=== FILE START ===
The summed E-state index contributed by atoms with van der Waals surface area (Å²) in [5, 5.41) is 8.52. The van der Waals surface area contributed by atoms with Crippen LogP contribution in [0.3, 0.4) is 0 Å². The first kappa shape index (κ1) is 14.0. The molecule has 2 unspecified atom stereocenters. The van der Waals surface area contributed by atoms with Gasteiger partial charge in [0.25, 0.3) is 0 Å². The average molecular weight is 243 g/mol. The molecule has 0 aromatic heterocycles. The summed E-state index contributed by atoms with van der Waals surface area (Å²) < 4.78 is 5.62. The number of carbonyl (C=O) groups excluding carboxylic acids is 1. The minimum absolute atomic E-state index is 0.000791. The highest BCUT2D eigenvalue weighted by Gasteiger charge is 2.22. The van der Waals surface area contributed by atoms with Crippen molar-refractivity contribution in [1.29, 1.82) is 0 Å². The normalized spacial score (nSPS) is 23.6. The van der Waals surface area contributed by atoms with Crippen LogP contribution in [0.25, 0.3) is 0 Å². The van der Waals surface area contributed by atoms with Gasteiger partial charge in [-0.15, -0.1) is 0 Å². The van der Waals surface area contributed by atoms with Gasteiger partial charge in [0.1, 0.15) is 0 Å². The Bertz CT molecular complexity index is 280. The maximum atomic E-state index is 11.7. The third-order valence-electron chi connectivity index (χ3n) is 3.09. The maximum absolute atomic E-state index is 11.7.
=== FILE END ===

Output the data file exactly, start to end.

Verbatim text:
The summed E-state index contributed by atoms with van der Waals surface area (Å²) in [5, 5.41) is 8.52. The van der Waals surface area contributed by atoms with Crippen LogP contribution in [0.3, 0.4) is 0 Å². The first kappa shape index (κ1) is 14.0. The molecule has 2 unspecified atom stereocenters. The van der Waals surface area contributed by atoms with Gasteiger partial charge in [0.25, 0.3) is 0 Å². The average molecular weight is 243 g/mol. The molecule has 0 aromatic heterocycles. The summed E-state index contributed by atoms with van der Waals surface area (Å²) < 4.78 is 5.62. The number of carbonyl (C=O) groups excluding carboxylic acids is 1. The minimum absolute atomic E-state index is 0.000791. The highest BCUT2D eigenvalue weighted by Gasteiger charge is 2.22. The van der Waals surface area contributed by atoms with Crippen molar-refractivity contribution in [1.29, 1.82) is 0 Å². The normalized spacial score (nSPS) is 23.6. The van der Waals surface area contributed by atoms with Crippen LogP contribution in [0.25, 0.3) is 0 Å². The van der Waals surface area contributed by atoms with Gasteiger partial charge in [-0.15, -0.1) is 0 Å². The van der Waals surface area contributed by atoms with Gasteiger partial charge in [0.1, 0.15) is 0 Å². The Bertz CT molecular complexity index is 280. The maximum atomic E-state index is 11.7. The third-order valence-electron chi connectivity index (χ3n) is 3.09. The maximum absolute atomic E-state index is 11.7.